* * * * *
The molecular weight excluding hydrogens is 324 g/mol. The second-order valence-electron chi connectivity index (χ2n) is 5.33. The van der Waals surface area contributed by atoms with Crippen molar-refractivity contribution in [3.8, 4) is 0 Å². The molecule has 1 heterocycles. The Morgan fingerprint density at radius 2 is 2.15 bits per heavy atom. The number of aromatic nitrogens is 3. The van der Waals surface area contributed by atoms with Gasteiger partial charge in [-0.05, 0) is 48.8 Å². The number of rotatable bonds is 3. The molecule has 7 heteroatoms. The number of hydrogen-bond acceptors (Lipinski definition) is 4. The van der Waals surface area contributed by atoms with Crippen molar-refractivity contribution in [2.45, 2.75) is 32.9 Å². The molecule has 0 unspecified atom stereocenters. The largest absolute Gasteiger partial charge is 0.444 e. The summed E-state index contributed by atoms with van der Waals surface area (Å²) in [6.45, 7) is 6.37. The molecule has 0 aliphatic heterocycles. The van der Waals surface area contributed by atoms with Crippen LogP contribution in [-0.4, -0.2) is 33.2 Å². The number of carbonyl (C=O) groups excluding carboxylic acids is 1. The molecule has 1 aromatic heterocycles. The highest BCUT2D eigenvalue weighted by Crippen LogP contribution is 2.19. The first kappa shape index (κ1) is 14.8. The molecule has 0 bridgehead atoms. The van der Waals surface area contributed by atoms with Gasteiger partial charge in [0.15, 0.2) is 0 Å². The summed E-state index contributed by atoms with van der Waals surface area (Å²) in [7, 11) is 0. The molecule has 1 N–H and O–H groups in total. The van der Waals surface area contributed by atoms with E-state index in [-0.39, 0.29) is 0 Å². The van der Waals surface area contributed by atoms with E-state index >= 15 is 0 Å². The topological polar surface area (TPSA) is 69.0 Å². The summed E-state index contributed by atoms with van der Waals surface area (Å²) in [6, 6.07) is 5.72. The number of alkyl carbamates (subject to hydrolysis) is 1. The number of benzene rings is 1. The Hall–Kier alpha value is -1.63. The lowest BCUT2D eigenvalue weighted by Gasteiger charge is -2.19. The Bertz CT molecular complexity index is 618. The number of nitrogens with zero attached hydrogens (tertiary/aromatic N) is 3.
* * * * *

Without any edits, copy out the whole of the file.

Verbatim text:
The molecular weight excluding hydrogens is 324 g/mol. The second-order valence-electron chi connectivity index (χ2n) is 5.33. The van der Waals surface area contributed by atoms with Crippen molar-refractivity contribution in [3.8, 4) is 0 Å². The molecule has 1 heterocycles. The Morgan fingerprint density at radius 2 is 2.15 bits per heavy atom. The number of aromatic nitrogens is 3. The van der Waals surface area contributed by atoms with Gasteiger partial charge in [-0.05, 0) is 48.8 Å². The number of rotatable bonds is 3. The molecule has 7 heteroatoms. The number of hydrogen-bond acceptors (Lipinski definition) is 4. The van der Waals surface area contributed by atoms with Crippen molar-refractivity contribution in [2.45, 2.75) is 32.9 Å². The molecule has 0 unspecified atom stereocenters. The largest absolute Gasteiger partial charge is 0.444 e. The summed E-state index contributed by atoms with van der Waals surface area (Å²) in [6.45, 7) is 6.37. The molecule has 0 aliphatic heterocycles. The van der Waals surface area contributed by atoms with Crippen LogP contribution in [-0.4, -0.2) is 33.2 Å². The number of carbonyl (C=O) groups excluding carboxylic acids is 1. The molecule has 1 aromatic heterocycles. The highest BCUT2D eigenvalue weighted by Crippen LogP contribution is 2.19. The first kappa shape index (κ1) is 14.8. The molecule has 0 bridgehead atoms. The van der Waals surface area contributed by atoms with Gasteiger partial charge in [0.15, 0.2) is 0 Å². The summed E-state index contributed by atoms with van der Waals surface area (Å²) in [7, 11) is 0. The molecule has 1 N–H and O–H groups in total. The van der Waals surface area contributed by atoms with E-state index in [-0.39, 0.29) is 0 Å². The van der Waals surface area contributed by atoms with E-state index >= 15 is 0 Å². The topological polar surface area (TPSA) is 69.0 Å². The summed E-state index contributed by atoms with van der Waals surface area (Å²) in [6, 6.07) is 5.72. The number of alkyl carbamates (subject to hydrolysis) is 1. The number of benzene rings is 1. The Hall–Kier alpha value is -1.63. The lowest BCUT2D eigenvalue weighted by Gasteiger charge is -2.19. The Bertz CT molecular complexity index is 618. The number of nitrogens with zero attached hydrogens (tertiary/aromatic N) is 3.